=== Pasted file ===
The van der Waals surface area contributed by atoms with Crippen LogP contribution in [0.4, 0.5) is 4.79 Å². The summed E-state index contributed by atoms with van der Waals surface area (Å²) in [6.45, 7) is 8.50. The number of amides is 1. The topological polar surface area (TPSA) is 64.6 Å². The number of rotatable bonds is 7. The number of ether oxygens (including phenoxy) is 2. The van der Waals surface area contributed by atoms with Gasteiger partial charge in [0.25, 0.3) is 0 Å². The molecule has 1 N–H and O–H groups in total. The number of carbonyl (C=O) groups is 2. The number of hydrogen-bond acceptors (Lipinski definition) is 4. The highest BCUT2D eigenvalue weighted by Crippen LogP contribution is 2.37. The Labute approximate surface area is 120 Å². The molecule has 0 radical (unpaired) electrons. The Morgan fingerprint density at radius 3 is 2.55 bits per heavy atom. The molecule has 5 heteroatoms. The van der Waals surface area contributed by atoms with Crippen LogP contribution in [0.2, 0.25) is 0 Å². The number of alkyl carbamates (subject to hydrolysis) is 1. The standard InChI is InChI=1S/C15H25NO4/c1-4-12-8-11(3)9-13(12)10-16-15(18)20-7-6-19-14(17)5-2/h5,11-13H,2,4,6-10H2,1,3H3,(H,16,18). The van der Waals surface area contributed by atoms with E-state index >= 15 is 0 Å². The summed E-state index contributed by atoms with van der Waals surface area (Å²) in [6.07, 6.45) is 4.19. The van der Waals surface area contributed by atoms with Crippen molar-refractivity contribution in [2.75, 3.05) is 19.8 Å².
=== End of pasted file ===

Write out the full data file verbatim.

The van der Waals surface area contributed by atoms with Crippen LogP contribution in [0.4, 0.5) is 4.79 Å². The summed E-state index contributed by atoms with van der Waals surface area (Å²) in [6.45, 7) is 8.50. The number of amides is 1. The topological polar surface area (TPSA) is 64.6 Å². The number of rotatable bonds is 7. The number of ether oxygens (including phenoxy) is 2. The van der Waals surface area contributed by atoms with Gasteiger partial charge in [0.25, 0.3) is 0 Å². The molecule has 1 N–H and O–H groups in total. The number of carbonyl (C=O) groups is 2. The number of hydrogen-bond acceptors (Lipinski definition) is 4. The highest BCUT2D eigenvalue weighted by Crippen LogP contribution is 2.37. The Labute approximate surface area is 120 Å². The molecule has 0 radical (unpaired) electrons. The Morgan fingerprint density at radius 3 is 2.55 bits per heavy atom. The molecule has 5 heteroatoms. The van der Waals surface area contributed by atoms with Crippen LogP contribution in [0.2, 0.25) is 0 Å². The number of alkyl carbamates (subject to hydrolysis) is 1. The standard InChI is InChI=1S/C15H25NO4/c1-4-12-8-11(3)9-13(12)10-16-15(18)20-7-6-19-14(17)5-2/h5,11-13H,2,4,6-10H2,1,3H3,(H,16,18). The van der Waals surface area contributed by atoms with E-state index >= 15 is 0 Å². The summed E-state index contributed by atoms with van der Waals surface area (Å²) in [6.07, 6.45) is 4.19. The van der Waals surface area contributed by atoms with Crippen molar-refractivity contribution in [2.75, 3.05) is 19.8 Å².